In a randomized, open-label, phase 3 trial (CheckMate-9LA) first-line nivolumab plus ipilimumab in combination with 2 lines of chemotherapy versus 4 cycles of chemotherapy alone in patients with advanced NSCLC was evaluated.7 At median follow-up (13.2 months [IQR 6.4-17.0]), median overall survival was 15.6 months (95% CI, 13.9-20.0) in the nivolumab plus ipilimumab and chemotherapy group versus 10.9 months (9.5-12.6) versus the monotherapy chemotherapy group (HR 0.66 [95% CI, 0.55-0.80]) (Figure 3). Nivolumab plus ipilimumab with two cycles of chemotherapy provided a significant improvement in overall survival by PD-L1 status versus chemotherapy alone (Figure 4). The most common grade 3-4 treatment-related adverse events were neutropenia (in 24 [7%] patients in the experimental group vs 32 [9%] in the control group), anemia (21 [6%] vs 50 [14%]), diarrhea (14 [4%] vs 2 [1%]), increased lipase (22 [6%] vs 3 [1%]), and asthenia (3 [1%] vs 8 [2%]). Serious treatment-related adverse events of any grade occurred in 106 (30%) patients in the experimental group and 62 (18%) in the control group.
EMPOWER-Lung 1 was a multicenter, open-label phase 3 study evaluating cemiplimab, a PD-1 inhibitor, in the first-line treatment of advanced NSCLC with PD-L1 expression ≥50% based on the 22C3 assay (Figure 5).8 Patients treated with cemiplimab monotherapy versus chemotherapy exhibited improved progression-free survival 8.2 months (95% CI, 6.1-8.8) versus 5.7 months (95% CI, 4.5-6.2), for a 48% reduction in the risk of progression (HR 0.54 [0.43-0.68]; P< .0001) with cemiplimab (Figure 6). Median overall survival was 22.1 months (95% CI, 17.7-NE) with cemiplimab versus 14.3 months (95% CI, 11.7-19.2) with chemotherapy, for a 32% reduction in the risk of death (HR 0.68; 95% CI, 0.53-0.87, P= .0022; Figure 7). Moreover, serious (grade 3 or 4) adverse events were less frequent in patients receiving cemiplimab versus chemotherapy (28% vs 39%). These results led to the 2021 FDA and EMA approvals of cemiplimab for the first-line management of advanced NSCLC (including locally advanced who are not candidates for surgical resection or definitive chemoradiation) whose tumors have a tumor proportion score ≥50% and lack EGFR, ALK or ROS1 aberrations.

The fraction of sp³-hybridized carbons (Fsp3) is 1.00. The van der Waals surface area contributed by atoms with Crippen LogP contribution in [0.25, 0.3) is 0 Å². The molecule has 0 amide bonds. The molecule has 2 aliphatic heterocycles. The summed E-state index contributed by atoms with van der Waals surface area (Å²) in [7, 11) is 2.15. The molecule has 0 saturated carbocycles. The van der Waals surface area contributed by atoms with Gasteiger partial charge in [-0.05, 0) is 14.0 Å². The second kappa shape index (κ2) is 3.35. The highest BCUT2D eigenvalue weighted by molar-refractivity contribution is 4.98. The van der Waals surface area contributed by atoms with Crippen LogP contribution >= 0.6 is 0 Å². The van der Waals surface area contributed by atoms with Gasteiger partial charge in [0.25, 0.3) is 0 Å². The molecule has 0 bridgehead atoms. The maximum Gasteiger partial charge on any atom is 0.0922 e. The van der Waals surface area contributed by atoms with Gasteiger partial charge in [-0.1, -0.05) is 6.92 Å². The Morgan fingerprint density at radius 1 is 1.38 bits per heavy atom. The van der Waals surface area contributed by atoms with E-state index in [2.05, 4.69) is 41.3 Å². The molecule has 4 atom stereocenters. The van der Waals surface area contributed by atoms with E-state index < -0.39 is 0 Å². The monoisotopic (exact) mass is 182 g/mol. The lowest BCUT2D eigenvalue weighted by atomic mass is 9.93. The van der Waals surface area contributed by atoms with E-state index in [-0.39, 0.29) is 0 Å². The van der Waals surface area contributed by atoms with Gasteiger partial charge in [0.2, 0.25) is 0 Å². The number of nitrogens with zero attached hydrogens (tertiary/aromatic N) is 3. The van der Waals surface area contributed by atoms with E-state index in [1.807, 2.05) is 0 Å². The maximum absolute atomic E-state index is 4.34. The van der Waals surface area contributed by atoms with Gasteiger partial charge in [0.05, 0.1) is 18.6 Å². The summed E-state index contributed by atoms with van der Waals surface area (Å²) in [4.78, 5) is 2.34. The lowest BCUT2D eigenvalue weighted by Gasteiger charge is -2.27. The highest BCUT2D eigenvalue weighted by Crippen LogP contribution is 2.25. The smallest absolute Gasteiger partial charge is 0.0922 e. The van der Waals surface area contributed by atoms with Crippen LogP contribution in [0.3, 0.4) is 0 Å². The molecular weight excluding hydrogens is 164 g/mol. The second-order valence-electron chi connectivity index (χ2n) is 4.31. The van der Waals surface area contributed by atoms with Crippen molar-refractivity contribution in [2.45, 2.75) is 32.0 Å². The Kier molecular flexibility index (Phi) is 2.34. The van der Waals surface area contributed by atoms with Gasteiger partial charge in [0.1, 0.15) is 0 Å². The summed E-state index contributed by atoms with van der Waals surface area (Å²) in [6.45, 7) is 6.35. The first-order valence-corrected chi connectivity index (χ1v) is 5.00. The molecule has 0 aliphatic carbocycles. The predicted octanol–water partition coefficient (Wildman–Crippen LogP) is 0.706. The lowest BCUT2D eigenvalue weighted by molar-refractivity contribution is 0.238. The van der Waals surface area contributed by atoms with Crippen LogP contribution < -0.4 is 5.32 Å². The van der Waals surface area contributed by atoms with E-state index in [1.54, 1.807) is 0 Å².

EMPOWER-Lung 3, a double-blind, placebo-controlled, phase 3 study examined cemiplimab plus platinum-doublet chemotherapy as first-line treatment of patients with NSCLC, irrespective of PD-L1 expression or histology (Figure 8).9 Impressively, this study was stopped early due to an overall survival benefit of 22 months with cemiplimab versus 13 months with chemotherapy (Figure 9). Cemiplimab showed efficacy in advanced NSCLC as both monotherapy and in combination with chemotherapy for both squamous and non-squamous histologies. Unlike prior studies, such as KEYNOTE-042 and CheckMate-227, which did not conclusively show a survival benefit in patients with PD-L1 expression <50%, these results for the first time show an unequivocal treatment benefit across all patients with NSCLC regardless of PD-L1 expression.
- Reck M, Rodríguez-Abreu D, Robinson AG, et al. Pembrolizumab versus chemotherapy for PD-L1-positive non-small cell lung cancer. N Engl J Med. 2016;375(19):1823-1833. https://doi.org/10.1056/NEJMoa1606774
- Langer CJ, Gadgeel SM, Borghaei H, et al. Carboplatin and pemetrexed with or without pembrolizumab for advanced, non-squamous non-small-cell lung cancer: A randomized, phase 2 cohort of the open-label KEYNOTE-021 study. Lancet Oncol. 2016;17(11):1497-1508. https://doi.org/10.1016/S1470-2045(16)30498-3
- Mok TSK, Wu YL, Kudaba I, et al. Pembrolizumab versus chemotherapy for previously untreated, PD-L1-expressing, locally advanced or metastatic non-small-cell lung cancer (KEYNOTE-042): A randomised, open-label, controlled, phase 3 trial. Lancet. 2019;393(10183):1819-1830. https://doi.org/10.1016/S0140-6736(18)32409-7
- Borghaei H, Paz-Ares L, Horn L, et al. Nivolumab versus docetaxel in advanced nonsquamous non-small-cell lung cancer. N Engl J Med. 2015;373(17):1627-1639. https://doi.org/10.1056/NEJMoa1507643
- Carbone DP, Reck M, Paz-Ares L, et al. First-line nivolumab in stage IV or recurrent non-small-cell lung cancer. N Engl J Med. 2017;376(25):2415-2426. https://doi.org/10.1056/NEJMoa1613493
- Ready N, Hellmann MD, Awad MM, et al. First-line nivolumab plus ipilimumab in advanced non-small-cell lung cancer (CheckMate 568): Outcomes by programmed death ligand 1 and tumor mutational burden as biomarkers. J Clin Oncol. 2019;37(12):992-1000. https://doi.org/10.1200/JCO.18.01042
- Paz-Ares L, Ciuleanu TE, Cobo M, et al. First-line nivolumab plus ipilimumab combined with two cycles of chemotherapy in patients with non-small-cell lung cancer (CheckMate 9LA): An international, randomised, open-label, phase 3 trial. Lancet Oncol. 2021;22(2):198-211. https://doi.org/10.1016/S1470-2045(20)30641-0
- Sezer A, Kilickap S, Gümüş M, et al. Cemiplimab monotherapy for first-line treatment of advanced non-small-cell lung cancer with PD-L1 of at least 50%: A multicentre, open-label, global, phase 3, randomised, controlled trial. Lancet. 2021;397(10274):592-604. https://doi.org/10.1016/S0140-6736(21)00228-2
- Gogishvili M, Melkadze T, Makharadze T, et al. Cemiplimab plus chemotherapy versus chemotherapy alone in non-small cell lung cancer: A randomized, controlled, double-blind phase 3 trial [published online ahead of print, 2022 Aug 25]. Nat Med. 2022;10.1038/s41591-022-01977-y. https://doi.org/10.1038/s41591-022-01977-y